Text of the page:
Tragically, Allston was also where Wallace’s life ended. The 24-year-old Methuen native was a casualty of a deadly bicycle accident on May 6 at the intersection of Harvard Avenue and Cambridge Street. Two “ghost bike” memorials now stand at the accident site in her memory.
“[She was] sarcastic, energetic, lighthearted and young at heart,” said her friend, Heather MacKinnon. “She was admired by every girl, and desired by every guy. She was one of those people that just got along with every single person possible and just had nothing wrong with her. She really did not have any bad qualities. She was one-in-a-million in every sense of the word.”
Her friend, Zack Smith, agreed. “She was a beautiful person all around,” he said. “So down- to-earth and extremely positive, but not in an unrealistic way.”
Though she lived in Somerville, Wallace spent a lot of time in Allston. Her boyfriend and many other friends lived there, and she loved the “alternative” arts and music scene that centered around Harvard Avenue and Franklin Street.
Tragically, Allston was also where Wallace’s life ended. The 24-year-old Methuen native was a casualty of a deadly bicycle accident on May 6 at the intersection of Harvard Avenue and Cambridge Street. Wallace was struck by a car while riding around trying to find a friend. Although her 93-pound body survived the initial impact, her injuries were severe, and she later died of her injuries at Brigham and Women’s Hospital.
Two “ghost bike” memorials now stand at the accident site in her memory. Festooned with flowers, notes, pictures and record albums, the unassuming, silent markers are a small symbol of a huge tragedy. Unfortunately, they barely seem to register with passersby rushing up and down Cambridge Street — busily to-ing and fro-ing, they are unaware of the heartbreak in their midst and the girl with the big heart whose life was sadly cut short.
In a strange twist, Wallace was a friend of artist Gordon Riker, another cyclist who was killed recently on Huntington Avenue in Boston. “She knew him and was affected by his death,” MacKinnon said. Ironically, Wallace posted a message on her blog after Riker’s death, pleading with her bike-riding friends to be careful.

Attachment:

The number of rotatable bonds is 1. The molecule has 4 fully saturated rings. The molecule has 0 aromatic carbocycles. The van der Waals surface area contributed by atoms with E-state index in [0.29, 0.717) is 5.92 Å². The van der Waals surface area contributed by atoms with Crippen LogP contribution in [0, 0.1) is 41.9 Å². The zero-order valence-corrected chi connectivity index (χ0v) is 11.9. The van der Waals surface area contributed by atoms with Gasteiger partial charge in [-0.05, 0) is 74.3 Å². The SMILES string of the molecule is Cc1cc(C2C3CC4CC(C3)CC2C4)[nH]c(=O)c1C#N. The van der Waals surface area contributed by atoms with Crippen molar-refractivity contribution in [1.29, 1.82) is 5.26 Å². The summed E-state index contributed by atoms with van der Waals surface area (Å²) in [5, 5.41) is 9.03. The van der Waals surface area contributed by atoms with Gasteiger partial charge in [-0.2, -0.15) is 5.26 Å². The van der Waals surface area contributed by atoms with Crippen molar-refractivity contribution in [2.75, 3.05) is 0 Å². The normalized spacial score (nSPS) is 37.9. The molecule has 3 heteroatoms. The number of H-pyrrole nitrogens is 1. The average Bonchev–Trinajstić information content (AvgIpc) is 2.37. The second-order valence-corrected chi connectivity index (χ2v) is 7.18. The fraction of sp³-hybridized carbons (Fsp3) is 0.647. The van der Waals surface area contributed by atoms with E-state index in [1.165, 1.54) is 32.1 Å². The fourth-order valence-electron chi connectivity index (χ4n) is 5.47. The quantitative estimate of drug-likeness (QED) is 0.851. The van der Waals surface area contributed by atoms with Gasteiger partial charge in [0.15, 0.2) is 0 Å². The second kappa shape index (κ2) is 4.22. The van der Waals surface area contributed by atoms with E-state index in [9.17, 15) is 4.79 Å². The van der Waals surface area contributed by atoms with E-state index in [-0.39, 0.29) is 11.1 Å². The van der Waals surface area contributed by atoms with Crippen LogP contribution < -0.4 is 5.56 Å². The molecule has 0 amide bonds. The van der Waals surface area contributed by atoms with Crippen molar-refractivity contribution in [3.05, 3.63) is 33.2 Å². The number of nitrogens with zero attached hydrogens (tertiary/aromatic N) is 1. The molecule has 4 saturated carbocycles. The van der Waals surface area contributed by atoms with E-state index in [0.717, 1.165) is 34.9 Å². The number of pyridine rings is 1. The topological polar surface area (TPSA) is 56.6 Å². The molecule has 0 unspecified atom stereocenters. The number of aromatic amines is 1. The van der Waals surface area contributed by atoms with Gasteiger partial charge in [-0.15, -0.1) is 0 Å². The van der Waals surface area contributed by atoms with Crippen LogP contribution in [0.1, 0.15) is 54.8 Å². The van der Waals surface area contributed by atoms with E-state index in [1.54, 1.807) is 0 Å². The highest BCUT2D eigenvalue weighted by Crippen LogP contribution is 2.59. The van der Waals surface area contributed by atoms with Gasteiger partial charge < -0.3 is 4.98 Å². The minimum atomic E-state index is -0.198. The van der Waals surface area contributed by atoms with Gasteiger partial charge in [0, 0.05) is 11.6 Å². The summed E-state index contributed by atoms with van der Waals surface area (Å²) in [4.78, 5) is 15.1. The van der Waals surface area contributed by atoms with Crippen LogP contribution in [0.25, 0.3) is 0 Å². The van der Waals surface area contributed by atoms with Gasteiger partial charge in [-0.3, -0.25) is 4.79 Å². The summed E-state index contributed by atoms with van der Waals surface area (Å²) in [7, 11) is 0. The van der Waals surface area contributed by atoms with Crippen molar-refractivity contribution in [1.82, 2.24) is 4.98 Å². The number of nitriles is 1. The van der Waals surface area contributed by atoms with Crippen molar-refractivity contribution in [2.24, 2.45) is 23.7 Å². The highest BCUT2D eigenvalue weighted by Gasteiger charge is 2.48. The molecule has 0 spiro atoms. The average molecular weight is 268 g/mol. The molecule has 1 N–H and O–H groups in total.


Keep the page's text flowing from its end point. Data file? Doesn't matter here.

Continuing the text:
As a tribute to both Wallace and Riker, Zack Smith created an organization called HELL, short for Helping Everyone Live Longer. The aim of HELL is to help prevent people from dying in accidents by promoting bike safety and giving out free helmets.
“With better safety equipment and driver responsibility, hopefully we can better the odds of survival in a terrible accident,” Smith wrote in a message on his Web site.
Smith is busily raising money to buy and distribute helmets for free to anyone who wants them. In the three weeks since Wallace’s death, the organization has already raised $1,300, and plans to hold its first helmet giveaway on June 2 at Proletariat in Harvard Square. Helmets will also be sold and given away though the HELL Web site, www.hellmets.org.
Smith is adamant that everyone needs to do more to keep cyclists safe, whether it be the city, drivers or cyclists themselves.
“[Bike safety] is such a big issue,” Smith said. “There are a lot of bad intersections. So many people bike, and it’s the best way to get around the city, but the city hasn’t done anything to take that into account except for a few places in Cambridge. Drivers have to be more aware, too.”
Furthermore, Smith hopes that cyclists get past their vanity and put a helmet on, because it may save their lives.
“Cyclists have to get away from fashion,” he said. “Safety has to come before fashion.”
With this in mind, the free helmets he is distributing are adorned with funky tattoo-like stencil designs. The kind of thing Kelly Wallace would have loved.
Want to learn more about bike safety?
District 14 Police will be holding their 10th annual children’s safety bike ride on Saturday, June 2. Registration is at 10 a.m., and the ride begins at 11 a.m. Meet at the rear of the station at 301 Washington St., Brighton. Open to boys and girls age 6 to 12. T-shirts and refreshments will be offered. Don’t forget your bike helmet.
Need a bike helmet?
Franciscan Hospital for Children is offering free bicycle helmets in preparation for the summer months. The helmets were donated through the Statewide Bicycle Helmet Distribution Program from the Governor’s Highway Safety Bureau.
A total of 100 helmets of various sizes will be given out on a first-come, first-serve basis. Children must be measured for helmets and will receive some educational material about safety. These helmets are free of charge, as they have been donated to Franciscan Hospital for Children by the GHSB.
Anyone interested in receiving a helmet should report to the Pediatric Clinic on the first floor on Monday, June 11, 2-5 p.m., at the hospital, 30 Warren St. Boston.
Franciscan Hospital also offers bicycle helmets at $5 each at all other times by appointment. To make an appointment, call 617-779-1500.
Honoring Kelly Wallace
To find out more about the HELL giveaway and where donation boxes are located, go to www.hellmets.org. A memorial concert for Kelly Wallace is also being planned for June at the International Community Church in Allston. Call 617-782-8120 for more details.